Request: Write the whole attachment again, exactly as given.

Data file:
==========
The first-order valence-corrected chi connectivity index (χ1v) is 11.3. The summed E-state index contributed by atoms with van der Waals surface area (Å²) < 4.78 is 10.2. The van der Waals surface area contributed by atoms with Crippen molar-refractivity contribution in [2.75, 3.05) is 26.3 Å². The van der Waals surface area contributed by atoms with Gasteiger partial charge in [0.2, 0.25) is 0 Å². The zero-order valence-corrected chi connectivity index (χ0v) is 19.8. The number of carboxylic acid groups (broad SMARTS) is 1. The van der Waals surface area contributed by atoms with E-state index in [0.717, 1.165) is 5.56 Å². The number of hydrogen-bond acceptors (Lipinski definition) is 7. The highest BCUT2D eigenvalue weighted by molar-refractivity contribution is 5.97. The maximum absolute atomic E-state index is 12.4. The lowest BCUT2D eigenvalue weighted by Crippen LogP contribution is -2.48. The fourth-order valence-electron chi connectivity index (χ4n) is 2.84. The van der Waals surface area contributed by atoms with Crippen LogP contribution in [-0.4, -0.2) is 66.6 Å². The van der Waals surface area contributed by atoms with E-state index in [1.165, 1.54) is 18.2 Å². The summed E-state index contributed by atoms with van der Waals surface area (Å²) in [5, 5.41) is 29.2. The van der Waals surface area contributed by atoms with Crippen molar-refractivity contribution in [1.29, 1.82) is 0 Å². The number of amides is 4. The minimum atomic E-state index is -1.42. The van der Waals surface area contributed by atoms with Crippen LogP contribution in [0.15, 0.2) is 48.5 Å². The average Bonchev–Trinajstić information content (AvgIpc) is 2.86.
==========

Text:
The first-order valence-corrected chi connectivity index (χ1v) is 11.3. The summed E-state index contributed by atoms with van der Waals surface area (Å²) < 4.78 is 10.2. The van der Waals surface area contributed by atoms with Crippen molar-refractivity contribution in [2.75, 3.05) is 26.3 Å². The van der Waals surface area contributed by atoms with Gasteiger partial charge in [0.2, 0.25) is 0 Å². The zero-order valence-corrected chi connectivity index (χ0v) is 19.8. The number of carboxylic acid groups (broad SMARTS) is 1. The van der Waals surface area contributed by atoms with E-state index in [0.717, 1.165) is 5.56 Å². The number of hydrogen-bond acceptors (Lipinski definition) is 7. The highest BCUT2D eigenvalue weighted by molar-refractivity contribution is 5.97. The maximum absolute atomic E-state index is 12.4. The lowest BCUT2D eigenvalue weighted by Crippen LogP contribution is -2.48. The fourth-order valence-electron chi connectivity index (χ4n) is 2.84. The van der Waals surface area contributed by atoms with Crippen LogP contribution in [-0.4, -0.2) is 66.6 Å². The van der Waals surface area contributed by atoms with E-state index in [1.165, 1.54) is 18.2 Å². The summed E-state index contributed by atoms with van der Waals surface area (Å²) in [5, 5.41) is 29.2. The van der Waals surface area contributed by atoms with Crippen molar-refractivity contribution in [1.29, 1.82) is 0 Å². The number of amides is 4. The minimum atomic E-state index is -1.42. The van der Waals surface area contributed by atoms with Crippen LogP contribution in [0.15, 0.2) is 48.5 Å². The average Bonchev–Trinajstić information content (AvgIpc) is 2.86.